2022 Triple Crown: Assessing the Kentucky Derby and moving on to the Preakness

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Disbelief.

It was the primary reaction when 80-1 shot Rich Strike won the 2022 Kentucky Derby. Two trainer quotes after the race pretty much sum it up:

Steve Asmussen: ”I got beat by the horse that just got in.”

Saffie Joseph, Jr.: “An 80-1 shot winning, unbelievable. Congrats to them.”

RELATED: Kentucky Derby winner Rich Strike: A longshot brings joy back to racing

By the usual standards of speed figures and performance in prep races, the result didn’t make a lot of sense. I did, however, point out in my previous article that the usual standards of how we compare horses don’t always apply to the Kentucky Derby:

  • It is the only time these horses will run in a 20-horse field
  • It is the first time they will run a mile and a quarter, and for many, it is the only time they will ever run that distance
  • Not only do horses go through a rapid maturation process from age two to three, but they can also show major leaps forward or backward from start to start in their early 3-year-old season
  • We have little to no idea of how these horses will handle adversity. About the only thing we know is that with a large field, it is likely that some of the field will have to cope with bumping and other forms of bad trips

In what the late, great Harvey Pack would have called a “redboard,” I want to point out some subtle, hidden form factors about Rich Strike. In retrospect, he was clearly in an upward form cycle. The fact that his previous three races were on the synthetic surface at Turfway Park may have hidden this factor. He posted two thirds and a fourth in those races, showing that he had some ability, but by comparison to the others in the field, he deserved to be 80-1. Also, in his previous race on a dirt surface, he was beaten by 14 lengths by Epicenter. That race, however, was on December 26, 2021, and this horse had matured greatly since December. Add in a fast pace that favored closers, a clean trip and a masterful ride, and you have the formula for a huge upset. We’ll see the distance-loving Rich Strike again in the mile-and-a-half Belmont Stakes.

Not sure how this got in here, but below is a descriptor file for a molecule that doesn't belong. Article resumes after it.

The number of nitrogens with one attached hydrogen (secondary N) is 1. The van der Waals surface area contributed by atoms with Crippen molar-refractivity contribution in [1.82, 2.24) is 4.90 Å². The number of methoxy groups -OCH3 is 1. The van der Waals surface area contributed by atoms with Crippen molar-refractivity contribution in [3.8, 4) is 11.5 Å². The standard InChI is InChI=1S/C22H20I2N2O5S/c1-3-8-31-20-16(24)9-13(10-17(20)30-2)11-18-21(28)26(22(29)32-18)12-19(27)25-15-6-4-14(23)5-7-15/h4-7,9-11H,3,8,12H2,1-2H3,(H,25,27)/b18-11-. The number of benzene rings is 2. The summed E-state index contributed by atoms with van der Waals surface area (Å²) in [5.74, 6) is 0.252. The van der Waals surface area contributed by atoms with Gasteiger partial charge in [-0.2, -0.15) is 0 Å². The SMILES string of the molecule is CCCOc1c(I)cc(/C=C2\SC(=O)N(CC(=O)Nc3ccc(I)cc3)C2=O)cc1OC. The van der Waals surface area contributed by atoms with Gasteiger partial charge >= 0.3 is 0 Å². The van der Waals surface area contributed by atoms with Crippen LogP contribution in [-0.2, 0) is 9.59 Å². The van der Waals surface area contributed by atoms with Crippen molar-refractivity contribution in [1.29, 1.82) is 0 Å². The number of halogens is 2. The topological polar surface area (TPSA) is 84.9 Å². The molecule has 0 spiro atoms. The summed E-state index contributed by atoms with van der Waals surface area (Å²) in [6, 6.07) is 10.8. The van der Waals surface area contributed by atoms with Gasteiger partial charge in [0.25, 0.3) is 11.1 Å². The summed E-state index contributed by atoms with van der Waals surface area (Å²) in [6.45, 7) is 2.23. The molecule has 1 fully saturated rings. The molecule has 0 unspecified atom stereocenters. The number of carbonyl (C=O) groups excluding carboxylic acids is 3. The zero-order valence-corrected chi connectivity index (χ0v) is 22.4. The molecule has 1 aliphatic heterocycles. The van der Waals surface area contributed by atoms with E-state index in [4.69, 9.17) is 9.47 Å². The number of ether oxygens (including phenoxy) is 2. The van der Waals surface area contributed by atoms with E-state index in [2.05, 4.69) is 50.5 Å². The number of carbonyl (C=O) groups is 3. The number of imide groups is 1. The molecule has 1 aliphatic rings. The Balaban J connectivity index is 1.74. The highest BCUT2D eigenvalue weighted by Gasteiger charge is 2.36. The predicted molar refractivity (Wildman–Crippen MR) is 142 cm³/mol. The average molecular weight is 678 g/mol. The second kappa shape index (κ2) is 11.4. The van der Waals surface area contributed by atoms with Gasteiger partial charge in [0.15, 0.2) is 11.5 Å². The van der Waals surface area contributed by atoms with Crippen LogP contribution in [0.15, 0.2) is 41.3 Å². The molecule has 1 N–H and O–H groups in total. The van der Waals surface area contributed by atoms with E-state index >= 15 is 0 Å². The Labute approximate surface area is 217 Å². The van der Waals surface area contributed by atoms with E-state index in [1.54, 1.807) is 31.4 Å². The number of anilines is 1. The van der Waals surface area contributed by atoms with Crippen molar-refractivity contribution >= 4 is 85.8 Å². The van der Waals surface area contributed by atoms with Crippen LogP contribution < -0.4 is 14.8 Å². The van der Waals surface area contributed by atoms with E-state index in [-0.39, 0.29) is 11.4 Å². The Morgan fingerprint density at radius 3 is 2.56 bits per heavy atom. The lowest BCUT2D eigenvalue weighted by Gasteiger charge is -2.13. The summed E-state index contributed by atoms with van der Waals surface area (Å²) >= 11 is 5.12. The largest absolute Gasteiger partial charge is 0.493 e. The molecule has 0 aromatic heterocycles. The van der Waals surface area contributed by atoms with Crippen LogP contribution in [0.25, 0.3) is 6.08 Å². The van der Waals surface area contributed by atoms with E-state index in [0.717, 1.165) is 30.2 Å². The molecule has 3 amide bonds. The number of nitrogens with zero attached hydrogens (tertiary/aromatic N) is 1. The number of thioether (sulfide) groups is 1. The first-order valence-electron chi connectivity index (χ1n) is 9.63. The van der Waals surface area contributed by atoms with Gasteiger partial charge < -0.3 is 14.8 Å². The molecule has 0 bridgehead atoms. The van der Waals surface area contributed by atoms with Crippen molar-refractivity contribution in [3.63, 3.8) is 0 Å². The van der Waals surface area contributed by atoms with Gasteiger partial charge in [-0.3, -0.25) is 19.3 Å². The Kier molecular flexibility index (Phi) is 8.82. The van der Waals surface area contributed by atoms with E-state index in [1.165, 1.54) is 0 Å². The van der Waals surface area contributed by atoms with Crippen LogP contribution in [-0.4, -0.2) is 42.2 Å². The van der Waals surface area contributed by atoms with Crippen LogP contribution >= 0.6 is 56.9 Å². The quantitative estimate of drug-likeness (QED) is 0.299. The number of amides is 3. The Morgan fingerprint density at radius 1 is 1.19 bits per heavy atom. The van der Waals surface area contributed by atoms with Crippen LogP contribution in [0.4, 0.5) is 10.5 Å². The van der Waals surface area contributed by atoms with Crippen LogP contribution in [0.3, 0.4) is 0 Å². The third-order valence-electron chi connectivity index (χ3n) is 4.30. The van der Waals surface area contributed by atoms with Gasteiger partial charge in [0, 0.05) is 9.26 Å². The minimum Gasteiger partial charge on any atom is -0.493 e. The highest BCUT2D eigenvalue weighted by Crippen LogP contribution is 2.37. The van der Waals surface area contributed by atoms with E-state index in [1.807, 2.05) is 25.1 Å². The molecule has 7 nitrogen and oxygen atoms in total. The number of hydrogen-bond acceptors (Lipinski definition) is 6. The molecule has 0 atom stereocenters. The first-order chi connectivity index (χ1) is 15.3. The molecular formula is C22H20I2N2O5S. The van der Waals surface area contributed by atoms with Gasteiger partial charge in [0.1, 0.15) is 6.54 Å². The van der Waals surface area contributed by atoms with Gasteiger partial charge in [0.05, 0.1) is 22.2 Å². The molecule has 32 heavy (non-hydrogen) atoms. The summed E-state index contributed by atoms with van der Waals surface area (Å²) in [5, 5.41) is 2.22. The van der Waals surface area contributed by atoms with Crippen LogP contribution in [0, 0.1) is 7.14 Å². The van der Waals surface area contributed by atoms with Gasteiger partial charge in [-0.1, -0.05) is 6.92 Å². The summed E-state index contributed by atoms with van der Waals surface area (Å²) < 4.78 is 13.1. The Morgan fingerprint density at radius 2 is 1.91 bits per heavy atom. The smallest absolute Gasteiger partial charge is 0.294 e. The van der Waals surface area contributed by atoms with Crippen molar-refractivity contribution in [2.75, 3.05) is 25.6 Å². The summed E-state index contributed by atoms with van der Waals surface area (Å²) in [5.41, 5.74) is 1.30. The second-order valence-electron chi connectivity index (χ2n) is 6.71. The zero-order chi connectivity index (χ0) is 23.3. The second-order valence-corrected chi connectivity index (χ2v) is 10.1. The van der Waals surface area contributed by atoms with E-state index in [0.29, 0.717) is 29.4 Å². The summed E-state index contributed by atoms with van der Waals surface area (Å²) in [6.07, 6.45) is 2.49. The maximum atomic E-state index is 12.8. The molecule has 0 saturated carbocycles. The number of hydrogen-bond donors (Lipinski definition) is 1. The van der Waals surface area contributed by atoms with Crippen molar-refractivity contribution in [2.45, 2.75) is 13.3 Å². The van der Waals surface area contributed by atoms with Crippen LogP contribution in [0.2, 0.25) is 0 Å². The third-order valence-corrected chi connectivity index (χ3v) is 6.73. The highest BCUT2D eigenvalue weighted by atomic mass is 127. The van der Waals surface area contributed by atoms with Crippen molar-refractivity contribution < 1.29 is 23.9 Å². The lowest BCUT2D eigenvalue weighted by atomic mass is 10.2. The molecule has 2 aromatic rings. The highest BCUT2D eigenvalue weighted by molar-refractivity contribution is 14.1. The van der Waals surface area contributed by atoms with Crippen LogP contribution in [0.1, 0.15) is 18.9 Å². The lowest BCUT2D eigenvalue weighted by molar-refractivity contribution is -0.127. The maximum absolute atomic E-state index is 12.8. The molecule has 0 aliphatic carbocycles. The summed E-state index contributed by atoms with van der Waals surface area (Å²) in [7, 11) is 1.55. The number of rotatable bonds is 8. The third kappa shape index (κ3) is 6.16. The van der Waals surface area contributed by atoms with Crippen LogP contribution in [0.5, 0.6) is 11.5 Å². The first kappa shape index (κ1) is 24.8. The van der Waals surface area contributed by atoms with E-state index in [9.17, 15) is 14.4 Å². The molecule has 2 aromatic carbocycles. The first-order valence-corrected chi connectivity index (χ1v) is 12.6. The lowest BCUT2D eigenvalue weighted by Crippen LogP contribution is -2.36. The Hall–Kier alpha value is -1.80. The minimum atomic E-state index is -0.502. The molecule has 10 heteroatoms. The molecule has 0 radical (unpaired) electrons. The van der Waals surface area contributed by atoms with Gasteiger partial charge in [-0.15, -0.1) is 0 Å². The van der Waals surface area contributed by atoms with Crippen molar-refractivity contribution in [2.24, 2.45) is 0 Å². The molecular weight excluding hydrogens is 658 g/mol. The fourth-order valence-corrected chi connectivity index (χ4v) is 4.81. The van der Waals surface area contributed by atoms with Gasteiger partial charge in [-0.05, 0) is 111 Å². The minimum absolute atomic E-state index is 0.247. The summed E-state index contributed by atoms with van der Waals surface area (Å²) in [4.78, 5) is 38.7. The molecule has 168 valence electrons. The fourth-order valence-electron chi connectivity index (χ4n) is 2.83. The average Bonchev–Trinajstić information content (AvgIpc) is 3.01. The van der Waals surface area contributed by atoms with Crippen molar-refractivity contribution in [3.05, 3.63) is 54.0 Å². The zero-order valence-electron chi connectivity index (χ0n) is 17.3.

RELATED: Triple Crown schedule 2022: Dates, order for Kentucky Derby, Preakness Stakes, Belmont horse races

It is highly unlikely that we will have such an upset in the Preakness, which is usually a much more formful race than the Kentucky Derby. The smaller field size and a comparison of payoffs from a 25-year sample support this conclusion.

Kentucky Derby and Preakness Stakes from 1997-2021

Kentucky Derby Preakness Stakes
Avg. $2 Win price $30.70 $12.48
Avg. $1 Exacta price $494.08 $64.71
Avg. $1 Trifecta price $930.37 $672.30
Avg. Field Size 18.48 10.76

After a Kentucky Derby that produced the fastest quarter-mile ever in the race’s history, as well as the fifth-fastest half-mile, handlers of some of the top contenders in the 3-year-old division have decided it is not in their best interests to contest the Preakness just two weeks later. As a result, the Preakness will have a much smaller field than the Derby, and it is likely to have a more realistic pace. A smaller field will probably produce smaller prices at the windows, but that doesn’t mean that there isn’t money to be made.

The hot fractions of the Derby that allowed a late closer like Rich Strike to pull off an 80-1 upset are not likely to happen this time around. This Preakness is likely to favor horses with versatility in their running style, and Epicenter fits that description better than the others. He has won on the front end, from a stalking trip and from behind. The fact that Asmussen, Epicenter’s trainer, and owner Ron Winchell have chosen to enter him is a clear indicator that he came out of the race well and remains in top form. Nobody would have blamed them if they chose to skip the rest of the Triple Crown and focus on a summer/fall campaign that would include the Travers at Saratoga and the Breeders’ Cup Classic, among others.

RELATED: When is Preakness Stakes 2022: Date, TV channel, time, distance, race coverage